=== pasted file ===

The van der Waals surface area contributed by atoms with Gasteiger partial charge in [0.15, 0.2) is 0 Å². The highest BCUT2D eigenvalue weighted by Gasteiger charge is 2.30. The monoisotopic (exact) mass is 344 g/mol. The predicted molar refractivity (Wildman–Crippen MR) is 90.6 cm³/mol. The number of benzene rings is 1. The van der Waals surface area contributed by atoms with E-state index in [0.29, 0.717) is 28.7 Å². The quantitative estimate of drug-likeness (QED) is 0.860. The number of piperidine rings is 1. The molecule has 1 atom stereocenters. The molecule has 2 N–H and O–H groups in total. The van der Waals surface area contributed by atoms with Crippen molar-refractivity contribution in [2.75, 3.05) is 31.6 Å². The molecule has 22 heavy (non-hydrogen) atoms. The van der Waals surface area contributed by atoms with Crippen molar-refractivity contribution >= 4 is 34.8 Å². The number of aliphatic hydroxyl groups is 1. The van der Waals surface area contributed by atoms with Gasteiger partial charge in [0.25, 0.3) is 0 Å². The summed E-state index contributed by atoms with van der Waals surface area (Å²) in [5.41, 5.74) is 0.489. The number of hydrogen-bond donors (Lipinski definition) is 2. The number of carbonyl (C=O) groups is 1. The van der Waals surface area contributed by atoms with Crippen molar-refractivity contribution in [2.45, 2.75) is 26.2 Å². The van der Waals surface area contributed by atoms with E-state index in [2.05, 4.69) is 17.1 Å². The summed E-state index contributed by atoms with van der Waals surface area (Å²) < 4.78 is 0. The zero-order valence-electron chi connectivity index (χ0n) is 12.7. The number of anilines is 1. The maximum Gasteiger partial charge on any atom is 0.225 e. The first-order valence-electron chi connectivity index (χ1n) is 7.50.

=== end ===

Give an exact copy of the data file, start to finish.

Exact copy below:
The van der Waals surface area contributed by atoms with Gasteiger partial charge in [0.15, 0.2) is 0 Å². The highest BCUT2D eigenvalue weighted by Gasteiger charge is 2.30. The monoisotopic (exact) mass is 344 g/mol. The predicted molar refractivity (Wildman–Crippen MR) is 90.6 cm³/mol. The number of benzene rings is 1. The van der Waals surface area contributed by atoms with E-state index in [0.29, 0.717) is 28.7 Å². The quantitative estimate of drug-likeness (QED) is 0.860. The number of piperidine rings is 1. The molecule has 1 atom stereocenters. The molecule has 2 N–H and O–H groups in total. The van der Waals surface area contributed by atoms with Crippen molar-refractivity contribution in [2.75, 3.05) is 31.6 Å². The molecule has 22 heavy (non-hydrogen) atoms. The van der Waals surface area contributed by atoms with Crippen molar-refractivity contribution >= 4 is 34.8 Å². The number of aliphatic hydroxyl groups is 1. The van der Waals surface area contributed by atoms with Gasteiger partial charge in [0.25, 0.3) is 0 Å². The summed E-state index contributed by atoms with van der Waals surface area (Å²) in [5.41, 5.74) is 0.489. The number of hydrogen-bond donors (Lipinski definition) is 2. The number of carbonyl (C=O) groups is 1. The van der Waals surface area contributed by atoms with Crippen molar-refractivity contribution in [2.45, 2.75) is 26.2 Å². The van der Waals surface area contributed by atoms with E-state index in [2.05, 4.69) is 17.1 Å². The summed E-state index contributed by atoms with van der Waals surface area (Å²) < 4.78 is 0. The zero-order valence-electron chi connectivity index (χ0n) is 12.7. The number of anilines is 1. The maximum Gasteiger partial charge on any atom is 0.225 e. The first-order valence-electron chi connectivity index (χ1n) is 7.50.